We saw an example of a module input file which explained references, profiles, components, and filters.

Progress thus far is an established Modularity WG, implemented a dnf plugin, implemented an alpha version of module build pipeline, ability to coalesce modules for testing, and kicked off a base-runtime.

Tuesday, August 2, 2016

Fedora Flock - 2016 - Day 1

So this is my first +Fedora Project Flock conference. I arrived in Krakow yesterday from Austin Texas.  The folks who put Flock together did a great job with this event.  I have never been to Krakow before, and they clearly communicated how you get around, which buses / trains to take, how to buy tickets, everything.  Kudos to that team.  I had a few reasons to come to Flock, I wanted to put some faces to names that I have been working with over the years.  I wanted to meet with the members of the Fedora Cloud group that I have been participating in, and I wanted to attend technical sessions and see what's coming up in the distro.

My schedule is listed here.  I'll blog each day that I'm here to share the experience.  Hopefully you will find it interesting enough to attend the next one if you ddn't get a chance to come to this Flock event.  I'll give an overview of each session that I attend.  I know I won't capture all the details from each session that I attend, but it's a taste.  The sessions are recoreded and will be posted to the Fedora youtube channel.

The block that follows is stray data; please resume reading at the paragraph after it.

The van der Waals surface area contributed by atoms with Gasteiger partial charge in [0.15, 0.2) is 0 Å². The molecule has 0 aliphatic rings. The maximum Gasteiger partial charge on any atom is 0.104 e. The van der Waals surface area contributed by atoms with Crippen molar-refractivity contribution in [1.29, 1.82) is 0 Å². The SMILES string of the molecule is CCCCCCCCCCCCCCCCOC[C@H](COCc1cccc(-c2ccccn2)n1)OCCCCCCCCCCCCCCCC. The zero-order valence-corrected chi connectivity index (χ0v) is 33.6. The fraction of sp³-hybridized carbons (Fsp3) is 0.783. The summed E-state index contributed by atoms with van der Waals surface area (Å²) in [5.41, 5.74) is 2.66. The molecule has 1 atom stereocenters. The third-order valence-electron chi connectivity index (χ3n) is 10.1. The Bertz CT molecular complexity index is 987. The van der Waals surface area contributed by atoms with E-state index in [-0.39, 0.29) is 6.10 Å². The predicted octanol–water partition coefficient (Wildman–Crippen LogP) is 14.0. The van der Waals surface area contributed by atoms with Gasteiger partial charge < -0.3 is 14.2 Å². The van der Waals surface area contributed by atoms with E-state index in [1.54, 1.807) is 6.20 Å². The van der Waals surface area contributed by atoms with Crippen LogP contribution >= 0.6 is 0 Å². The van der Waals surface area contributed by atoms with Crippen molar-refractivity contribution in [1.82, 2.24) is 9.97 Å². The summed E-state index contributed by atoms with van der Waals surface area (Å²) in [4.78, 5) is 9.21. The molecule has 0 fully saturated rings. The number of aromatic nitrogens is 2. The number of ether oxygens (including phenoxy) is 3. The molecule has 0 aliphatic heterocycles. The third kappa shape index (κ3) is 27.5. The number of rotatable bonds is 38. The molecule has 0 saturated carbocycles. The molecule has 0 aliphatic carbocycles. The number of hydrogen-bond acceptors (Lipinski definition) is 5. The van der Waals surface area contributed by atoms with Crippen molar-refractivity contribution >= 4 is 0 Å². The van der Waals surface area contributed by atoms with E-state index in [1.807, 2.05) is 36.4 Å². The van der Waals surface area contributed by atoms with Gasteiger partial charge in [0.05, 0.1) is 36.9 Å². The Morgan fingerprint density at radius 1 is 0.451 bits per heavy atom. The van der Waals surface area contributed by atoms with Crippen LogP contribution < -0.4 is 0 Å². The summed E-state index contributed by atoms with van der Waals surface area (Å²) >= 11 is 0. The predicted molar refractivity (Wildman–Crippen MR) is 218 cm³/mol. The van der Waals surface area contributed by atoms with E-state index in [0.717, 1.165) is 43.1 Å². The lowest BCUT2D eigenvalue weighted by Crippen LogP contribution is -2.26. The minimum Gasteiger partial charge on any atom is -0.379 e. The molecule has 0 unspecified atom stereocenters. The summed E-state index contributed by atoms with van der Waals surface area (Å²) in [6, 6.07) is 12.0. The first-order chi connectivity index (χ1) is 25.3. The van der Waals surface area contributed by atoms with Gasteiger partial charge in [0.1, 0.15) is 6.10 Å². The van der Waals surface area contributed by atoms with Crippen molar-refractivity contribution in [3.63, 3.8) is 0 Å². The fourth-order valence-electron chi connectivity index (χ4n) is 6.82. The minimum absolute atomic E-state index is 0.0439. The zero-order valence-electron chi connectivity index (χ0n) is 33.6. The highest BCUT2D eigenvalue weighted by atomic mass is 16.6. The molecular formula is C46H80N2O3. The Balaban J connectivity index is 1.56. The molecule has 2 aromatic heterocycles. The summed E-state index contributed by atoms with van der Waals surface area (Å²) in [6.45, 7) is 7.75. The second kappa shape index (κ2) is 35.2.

Day 1. 

Introduction from Joe B. to thank sponsors: Red Hat, Unix Stickers, SuSE, The Linux Foundation, stickermule.  Thanks sponsors!  Keep in mind though, Flock is a confernece that is run and led by contributors - for contributors.  I can tell there was a ton of work done behind the scenes to make this event happen.

Then the keynote by +Matthew Miller.  Matt covered some of the numbers that show Fedora is gaining steam in the cloud and developer space, among many others.  He also talked about a few of the major goals for 2016.  It's cool to see that the +Fedora Project has some big plans to continue moving forward in the cloud space.  Think items like Fedora Atomic, OpenShift and Flatpak.